71. The first applicant considered that the finding of a violation would constitute sufficient just satisfaction for the non-pecuniary damage incurred by her. She claimed 20,000 euros (EUR) each for the second and third applicants, in respect of non-pecuniary damage, for the emotional trauma suffered because of the failure of the domestic authorities to comply with their positive obligations. She requested that the awards be transferred into bank accountsin the children’s names,which should not be accessible to their parents except in exceptional circumstances and only with the prior authorisation of the custody authorities.
72. The Government argued that the acknowledgement of a violation of the applicants’ rightsconstituted sufficient just satisfaction for any non‑pecuniary damage sustained. In any case, they considered that the amount sought by the applicants was excessive in comparison to awards granted by the Court in similar cases.
73. The Court considers that the applicants must have sustained non‑pecuniary damage, which cannot be compensated for solely by the finding of a violation. Having regard to the nature of the violation found and to the requests made by the first applicant concerning the compensation, and making its assessment on an equitable basis, the Court awards the second and third applicantsjointly EUR 7,500 in respect of non-pecuniary damage, plus any tax that may be chargeable.The award is to be held in trust for their benefit (see M.D. and Others v. Malta, cited above, § 94).
B. Costs and expenses
74. The first applicant also claimed EUR 3,199.37 for the costs and expenses incurred before the Court, representing the lawyer’s fee and postage stamps.
75. The Government argued that the costs and expenses had not been necessarily incurred and that the amount sought was excessive. They asked the Court to grant a reasonable sum under this head.
76. Regard being had to the documents in its possession and to its case‑law, the Court considers it reasonable to award the sum of EUR 3,199.37under this head.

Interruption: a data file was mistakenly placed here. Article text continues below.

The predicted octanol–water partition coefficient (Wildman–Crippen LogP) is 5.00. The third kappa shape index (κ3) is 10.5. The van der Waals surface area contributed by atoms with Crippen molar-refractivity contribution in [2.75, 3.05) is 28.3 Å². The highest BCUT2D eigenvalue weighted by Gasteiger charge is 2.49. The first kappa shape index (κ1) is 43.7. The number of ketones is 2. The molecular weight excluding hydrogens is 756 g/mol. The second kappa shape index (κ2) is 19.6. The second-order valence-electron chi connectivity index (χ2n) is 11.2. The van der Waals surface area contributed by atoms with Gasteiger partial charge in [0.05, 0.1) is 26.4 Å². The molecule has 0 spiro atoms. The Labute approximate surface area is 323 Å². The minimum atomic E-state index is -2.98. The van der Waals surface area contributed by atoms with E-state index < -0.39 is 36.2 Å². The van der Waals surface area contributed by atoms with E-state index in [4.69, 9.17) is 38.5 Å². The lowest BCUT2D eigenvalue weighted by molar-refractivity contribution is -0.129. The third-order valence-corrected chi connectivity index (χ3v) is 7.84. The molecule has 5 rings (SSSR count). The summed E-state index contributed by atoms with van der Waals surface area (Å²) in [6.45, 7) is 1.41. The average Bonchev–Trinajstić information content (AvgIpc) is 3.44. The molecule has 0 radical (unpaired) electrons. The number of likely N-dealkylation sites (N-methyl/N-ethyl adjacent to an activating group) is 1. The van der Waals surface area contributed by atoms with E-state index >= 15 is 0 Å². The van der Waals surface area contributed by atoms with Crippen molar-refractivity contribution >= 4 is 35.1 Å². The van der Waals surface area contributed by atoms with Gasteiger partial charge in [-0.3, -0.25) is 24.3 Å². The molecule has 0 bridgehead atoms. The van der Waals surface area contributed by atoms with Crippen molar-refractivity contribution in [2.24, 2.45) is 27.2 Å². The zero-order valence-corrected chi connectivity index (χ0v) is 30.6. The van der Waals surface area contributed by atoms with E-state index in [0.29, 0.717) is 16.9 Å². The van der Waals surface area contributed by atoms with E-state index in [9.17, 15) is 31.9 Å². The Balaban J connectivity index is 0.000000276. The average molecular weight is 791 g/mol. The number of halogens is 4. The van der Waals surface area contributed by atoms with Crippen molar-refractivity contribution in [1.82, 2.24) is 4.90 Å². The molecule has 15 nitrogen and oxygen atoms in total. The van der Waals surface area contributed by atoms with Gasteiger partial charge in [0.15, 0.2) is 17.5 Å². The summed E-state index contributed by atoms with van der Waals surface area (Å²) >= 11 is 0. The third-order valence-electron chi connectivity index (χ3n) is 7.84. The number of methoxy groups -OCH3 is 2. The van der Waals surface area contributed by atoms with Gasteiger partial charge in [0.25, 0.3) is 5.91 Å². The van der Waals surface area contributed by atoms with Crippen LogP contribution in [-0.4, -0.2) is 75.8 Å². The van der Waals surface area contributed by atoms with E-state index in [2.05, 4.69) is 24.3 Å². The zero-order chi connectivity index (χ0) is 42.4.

C. Default interest
77. The Court considers it appropriate that the default interest rate should be based on the marginal lending rate of the European Central Bank, to which should be added three percentage points.
FOR THESE REASONS, THE COURT, UNANIMOUSLY,
1. Declares the complaint concerning Article 8 admissible;
2. Holds that there has been a violation of Article 8 of the Convention;
2. Holds that there is no need to examine the admissibility and merits of the complaints under Article 13 and 34 of the Convention;
(a) that the respondent State is to pay, within three months,the following amounts,to be converted into the currency of the respondent State at the rate applicable at the date of settlement:
(i) EUR 7,500(seven thousand five hundred euros) to the second and third applicants jointly, plus any tax that may be chargeable,in respect of non-pecuniary damage, to be held in trust for their benefit;
(ii) EUR 3,199.37 (three thousand one hundred and ninety-nine euros and thirty seven cents) to the first applicant, plus any tax that may be chargeable to her, in respect of costs and expenses;
(b) that from the expiry of the above-mentioned three months until settlement, simple interest shall be payable on the above amounts at a rate equal to the marginal lending rate of the European Central Bank during the default period, plus three percentage points;
5. Dismisses the remainder of the applicants’ claim for just satisfaction.
Done in English, and notified in writing on 4 December 2018, pursuant to Rule 77 §§ 2 and 3 of the Rules of Court.
Andrea Tamietti Paulo Pinto de Albuquerque
Deputy Registrar President
. Highlighted in the original text.